The final stage had Ulrich Voigt (Germany) starting around 2 and a half minutes before Endo Ken (Japan), 3 minutes before Florian Kirch (Germany) and 4 and something minutes before Palmer Mebane. In the second puzzle itself, Endo hit a roadblock and just couldn’t make things work, allowing both Florian and Palmer to jump ahead. He kinda sorta recovered and was catching up until the 5th puzzle (or maybe the 4th, there’s no list on the Instruction booklet so I can’t be sure) where he hit a roadblock again which took him out of the running altogether. Ulrich and Florian were both moving along steadily (or, well, blitzing through at unbelievable pace, but steadily by their standards I guess), but Palmer was having a great time of it here. He had two amazing solves in there, including (and my memory is foggy here on the details) an Unequal Length Maze in 20 or so seconds. At the end, Ulrich managed to hold fort, but Palmer finished 22 seconds after Ulrich, a much lesser margin than the staggered start of 4 minutes would indicate. But Ulrich is, deservedly, the 2014 World Puzzle Champion, making it 3 in a row. Ulrich is a 10 time World Puzzle Champion with this victory, but this was the first time he has a series of 3 in a row, so he’s stronger than ever right now. Florian finished at 3rd, holding steady with the rank he started the playoffs at. Endo had a bit of a fall, but thankfully due to the categorized playoffs, he still has an impressive 4th place to show for it. Congratulations once again to all the winners.
So that ended the WPC, and after that we had the traditional game of football. This time, I didn’t break anything! I also literally let out a celebratory yell right after the game stating that I didn’t break anything! This is a big deal after last year. I think. Anyway…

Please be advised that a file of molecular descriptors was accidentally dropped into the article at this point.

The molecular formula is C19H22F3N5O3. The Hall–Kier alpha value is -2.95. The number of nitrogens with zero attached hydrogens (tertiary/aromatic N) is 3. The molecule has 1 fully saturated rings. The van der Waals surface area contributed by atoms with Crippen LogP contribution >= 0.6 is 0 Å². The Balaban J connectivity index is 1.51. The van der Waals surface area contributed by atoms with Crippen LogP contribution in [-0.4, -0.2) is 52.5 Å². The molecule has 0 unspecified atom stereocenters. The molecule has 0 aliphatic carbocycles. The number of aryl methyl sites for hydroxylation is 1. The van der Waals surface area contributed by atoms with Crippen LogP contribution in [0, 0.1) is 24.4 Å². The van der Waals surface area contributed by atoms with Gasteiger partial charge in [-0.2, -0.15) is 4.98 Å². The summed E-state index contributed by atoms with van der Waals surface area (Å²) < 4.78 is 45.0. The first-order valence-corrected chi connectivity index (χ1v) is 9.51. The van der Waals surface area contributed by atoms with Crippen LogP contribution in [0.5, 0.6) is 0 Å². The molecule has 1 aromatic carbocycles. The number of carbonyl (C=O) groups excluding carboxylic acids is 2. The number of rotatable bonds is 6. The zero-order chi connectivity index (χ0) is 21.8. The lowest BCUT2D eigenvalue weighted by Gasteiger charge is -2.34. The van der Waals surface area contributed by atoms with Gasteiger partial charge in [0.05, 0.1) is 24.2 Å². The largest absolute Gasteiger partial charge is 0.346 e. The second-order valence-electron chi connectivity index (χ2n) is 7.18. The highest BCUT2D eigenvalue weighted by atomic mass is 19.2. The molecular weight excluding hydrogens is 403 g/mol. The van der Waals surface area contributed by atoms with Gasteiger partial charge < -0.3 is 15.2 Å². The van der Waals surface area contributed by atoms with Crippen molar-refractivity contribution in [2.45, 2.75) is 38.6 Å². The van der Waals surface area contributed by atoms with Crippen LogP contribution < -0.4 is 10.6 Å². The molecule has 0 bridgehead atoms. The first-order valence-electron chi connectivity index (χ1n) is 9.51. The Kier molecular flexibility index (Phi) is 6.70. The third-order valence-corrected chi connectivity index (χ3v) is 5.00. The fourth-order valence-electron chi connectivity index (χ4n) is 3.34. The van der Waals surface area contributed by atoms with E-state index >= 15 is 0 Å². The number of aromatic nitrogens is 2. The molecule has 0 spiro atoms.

That night we had the closing ceremony. Here’s the big official list of award winners. I was obviously waiting for my nice little unofficial award. I had, by then, talked to Alan O’Donnell, one of the lead organizers, about the existence of the award for Xth place at the Xth WPC. Turns out that this award was around this year too, and since this is the only year where I could improve my ranking (23rd from 24th) and still win this award, I’m happy to get it. From the next year I can target better ranks in peace. This was all part of the plan… is what I’ll claim from now. Anyway, here’s the Mayor of Croydon presenting the medal –
Incidentally, she is originally from India and settled in the UK. She requested to meet the Indian team as well. After a pleasant conversation, we had a photo taken.
After the ceremony and dinner, we had the usual Karaoke night. Other than the fact that the World Sudoku Champion Kota Morinishi (Japan) gave a great solo performance AND stuck around for a duet with David Jones of Canada (how epic would a Champion duet have been? Should’ve asked Ulrich to stay on), we did manage to uphold the tradition we started last year of multiple countries’ participants getting together for Wonderwall…
As always, I stayed up until my departure time and slept on the way to the airport and also while waiting for the flight. So that’s it for the recaps.
Just to summarize India’s rankings (only the A teams),
World Sudoku Championship –
India A – 6th (New Indian record for best team performance).
Rohan Rao – 14th. Myself – 21st. Rishi Puri – 36th. Sumit Bothra – 55th.
World Puzzle Championship –
India A – 15th.
Myself – 23rd (New Indian record for best individual performance). Rohan Rao – 36th. Swaroop Guggilam – 48th. Jayant Ameta – 90th.
To end these recaps officially, here’s the full Indian team. The front row: myself, Deb Mohanty (WSC team captain), Kunal Verma (WSC B team), Jaipal Reddy (WSC & WPC B team). The back row: Jayant Ameta (Also WSC B team in addition to WPC A team mentioned above), Rohan Rao (WPC team captain), Rishi Puri, Swaroop Guggilam (WSC B as well) and Sumit Bothra.